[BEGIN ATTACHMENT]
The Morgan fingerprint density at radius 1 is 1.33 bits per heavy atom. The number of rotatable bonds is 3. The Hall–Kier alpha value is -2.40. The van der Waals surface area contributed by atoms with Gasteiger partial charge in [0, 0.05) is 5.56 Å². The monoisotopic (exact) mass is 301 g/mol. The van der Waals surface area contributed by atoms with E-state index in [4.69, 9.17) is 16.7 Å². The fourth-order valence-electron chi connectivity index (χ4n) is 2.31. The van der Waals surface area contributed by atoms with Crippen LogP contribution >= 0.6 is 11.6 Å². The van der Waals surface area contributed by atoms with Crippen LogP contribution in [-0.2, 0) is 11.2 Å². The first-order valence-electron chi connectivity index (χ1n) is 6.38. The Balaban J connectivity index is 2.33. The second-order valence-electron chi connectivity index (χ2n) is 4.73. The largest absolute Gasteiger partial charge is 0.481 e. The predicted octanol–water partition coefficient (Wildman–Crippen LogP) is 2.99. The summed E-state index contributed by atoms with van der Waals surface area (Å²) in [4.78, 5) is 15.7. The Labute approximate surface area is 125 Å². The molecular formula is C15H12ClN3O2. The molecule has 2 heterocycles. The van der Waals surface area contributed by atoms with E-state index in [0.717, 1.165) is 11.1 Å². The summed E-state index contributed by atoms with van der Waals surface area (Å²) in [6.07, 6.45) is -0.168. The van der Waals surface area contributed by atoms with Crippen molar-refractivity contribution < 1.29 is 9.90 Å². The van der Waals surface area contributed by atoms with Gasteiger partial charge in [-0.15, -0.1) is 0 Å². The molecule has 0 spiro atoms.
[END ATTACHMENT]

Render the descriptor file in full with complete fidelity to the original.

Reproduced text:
The Morgan fingerprint density at radius 1 is 1.33 bits per heavy atom. The number of rotatable bonds is 3. The Hall–Kier alpha value is -2.40. The van der Waals surface area contributed by atoms with Gasteiger partial charge in [0, 0.05) is 5.56 Å². The monoisotopic (exact) mass is 301 g/mol. The van der Waals surface area contributed by atoms with E-state index in [4.69, 9.17) is 16.7 Å². The fourth-order valence-electron chi connectivity index (χ4n) is 2.31. The van der Waals surface area contributed by atoms with Crippen LogP contribution >= 0.6 is 11.6 Å². The van der Waals surface area contributed by atoms with Crippen LogP contribution in [-0.2, 0) is 11.2 Å². The first-order valence-electron chi connectivity index (χ1n) is 6.38. The Balaban J connectivity index is 2.33. The second-order valence-electron chi connectivity index (χ2n) is 4.73. The largest absolute Gasteiger partial charge is 0.481 e. The predicted octanol–water partition coefficient (Wildman–Crippen LogP) is 2.99. The summed E-state index contributed by atoms with van der Waals surface area (Å²) in [4.78, 5) is 15.7. The Labute approximate surface area is 125 Å². The molecular formula is C15H12ClN3O2. The molecule has 2 heterocycles. The van der Waals surface area contributed by atoms with E-state index in [0.717, 1.165) is 11.1 Å². The summed E-state index contributed by atoms with van der Waals surface area (Å²) in [6.07, 6.45) is -0.168. The van der Waals surface area contributed by atoms with Crippen molar-refractivity contribution < 1.29 is 9.90 Å². The van der Waals surface area contributed by atoms with Gasteiger partial charge in [-0.15, -0.1) is 0 Å². The molecule has 0 spiro atoms.